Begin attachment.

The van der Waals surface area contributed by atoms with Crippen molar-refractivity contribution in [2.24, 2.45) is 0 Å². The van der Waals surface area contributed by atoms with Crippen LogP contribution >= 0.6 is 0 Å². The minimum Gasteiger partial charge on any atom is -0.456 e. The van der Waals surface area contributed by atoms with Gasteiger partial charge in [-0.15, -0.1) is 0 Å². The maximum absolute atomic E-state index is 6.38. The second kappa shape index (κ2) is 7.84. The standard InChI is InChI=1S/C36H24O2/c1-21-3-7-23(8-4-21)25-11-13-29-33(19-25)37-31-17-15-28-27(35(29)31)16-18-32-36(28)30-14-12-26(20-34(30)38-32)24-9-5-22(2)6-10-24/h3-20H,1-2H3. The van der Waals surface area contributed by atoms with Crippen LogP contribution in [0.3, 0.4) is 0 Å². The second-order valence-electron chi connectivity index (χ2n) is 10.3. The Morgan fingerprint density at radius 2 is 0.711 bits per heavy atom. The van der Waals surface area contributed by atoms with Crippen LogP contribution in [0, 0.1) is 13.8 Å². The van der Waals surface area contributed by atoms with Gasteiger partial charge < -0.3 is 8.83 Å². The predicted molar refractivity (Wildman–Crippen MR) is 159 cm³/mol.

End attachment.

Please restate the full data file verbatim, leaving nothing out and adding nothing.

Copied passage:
The van der Waals surface area contributed by atoms with Crippen molar-refractivity contribution in [2.24, 2.45) is 0 Å². The van der Waals surface area contributed by atoms with Crippen LogP contribution >= 0.6 is 0 Å². The minimum Gasteiger partial charge on any atom is -0.456 e. The van der Waals surface area contributed by atoms with Gasteiger partial charge in [-0.15, -0.1) is 0 Å². The maximum absolute atomic E-state index is 6.38. The second kappa shape index (κ2) is 7.84. The standard InChI is InChI=1S/C36H24O2/c1-21-3-7-23(8-4-21)25-11-13-29-33(19-25)37-31-17-15-28-27(35(29)31)16-18-32-36(28)30-14-12-26(20-34(30)38-32)24-9-5-22(2)6-10-24/h3-20H,1-2H3. The van der Waals surface area contributed by atoms with Crippen LogP contribution in [0.3, 0.4) is 0 Å². The second-order valence-electron chi connectivity index (χ2n) is 10.3. The Morgan fingerprint density at radius 2 is 0.711 bits per heavy atom. The van der Waals surface area contributed by atoms with Crippen LogP contribution in [0, 0.1) is 13.8 Å². The van der Waals surface area contributed by atoms with Gasteiger partial charge < -0.3 is 8.83 Å². The predicted molar refractivity (Wildman–Crippen MR) is 159 cm³/mol.